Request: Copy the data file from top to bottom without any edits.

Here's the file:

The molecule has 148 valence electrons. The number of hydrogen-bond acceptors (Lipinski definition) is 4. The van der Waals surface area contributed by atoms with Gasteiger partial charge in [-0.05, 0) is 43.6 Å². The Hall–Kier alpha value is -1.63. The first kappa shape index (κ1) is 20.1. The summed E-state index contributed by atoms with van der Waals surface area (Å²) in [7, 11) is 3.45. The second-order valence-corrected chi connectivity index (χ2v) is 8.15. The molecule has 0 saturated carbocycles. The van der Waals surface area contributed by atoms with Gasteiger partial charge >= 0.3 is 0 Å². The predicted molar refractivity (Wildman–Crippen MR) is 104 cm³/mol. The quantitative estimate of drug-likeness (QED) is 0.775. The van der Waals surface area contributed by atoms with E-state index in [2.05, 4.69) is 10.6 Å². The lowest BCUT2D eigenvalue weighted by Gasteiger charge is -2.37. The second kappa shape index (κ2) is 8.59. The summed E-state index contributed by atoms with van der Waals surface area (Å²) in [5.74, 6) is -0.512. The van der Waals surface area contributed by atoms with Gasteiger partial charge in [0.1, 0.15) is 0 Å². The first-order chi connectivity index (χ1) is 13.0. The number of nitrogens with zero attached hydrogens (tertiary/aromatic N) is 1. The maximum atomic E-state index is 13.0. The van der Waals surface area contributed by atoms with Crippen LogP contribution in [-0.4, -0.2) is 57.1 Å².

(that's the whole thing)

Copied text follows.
The molecule has 148 valence electrons. The number of hydrogen-bond acceptors (Lipinski definition) is 4. The van der Waals surface area contributed by atoms with Gasteiger partial charge in [-0.05, 0) is 43.6 Å². The Hall–Kier alpha value is -1.63. The first kappa shape index (κ1) is 20.1. The summed E-state index contributed by atoms with van der Waals surface area (Å²) in [7, 11) is 3.45. The second-order valence-corrected chi connectivity index (χ2v) is 8.15. The molecule has 0 saturated carbocycles. The van der Waals surface area contributed by atoms with Gasteiger partial charge >= 0.3 is 0 Å². The predicted molar refractivity (Wildman–Crippen MR) is 104 cm³/mol. The quantitative estimate of drug-likeness (QED) is 0.775. The van der Waals surface area contributed by atoms with E-state index in [2.05, 4.69) is 10.6 Å². The lowest BCUT2D eigenvalue weighted by Gasteiger charge is -2.37. The second kappa shape index (κ2) is 8.59. The summed E-state index contributed by atoms with van der Waals surface area (Å²) in [5.74, 6) is -0.512. The van der Waals surface area contributed by atoms with Gasteiger partial charge in [0.1, 0.15) is 0 Å². The first-order chi connectivity index (χ1) is 13.0. The number of nitrogens with zero attached hydrogens (tertiary/aromatic N) is 1. The maximum atomic E-state index is 13.0. The van der Waals surface area contributed by atoms with Crippen LogP contribution in [-0.4, -0.2) is 57.1 Å².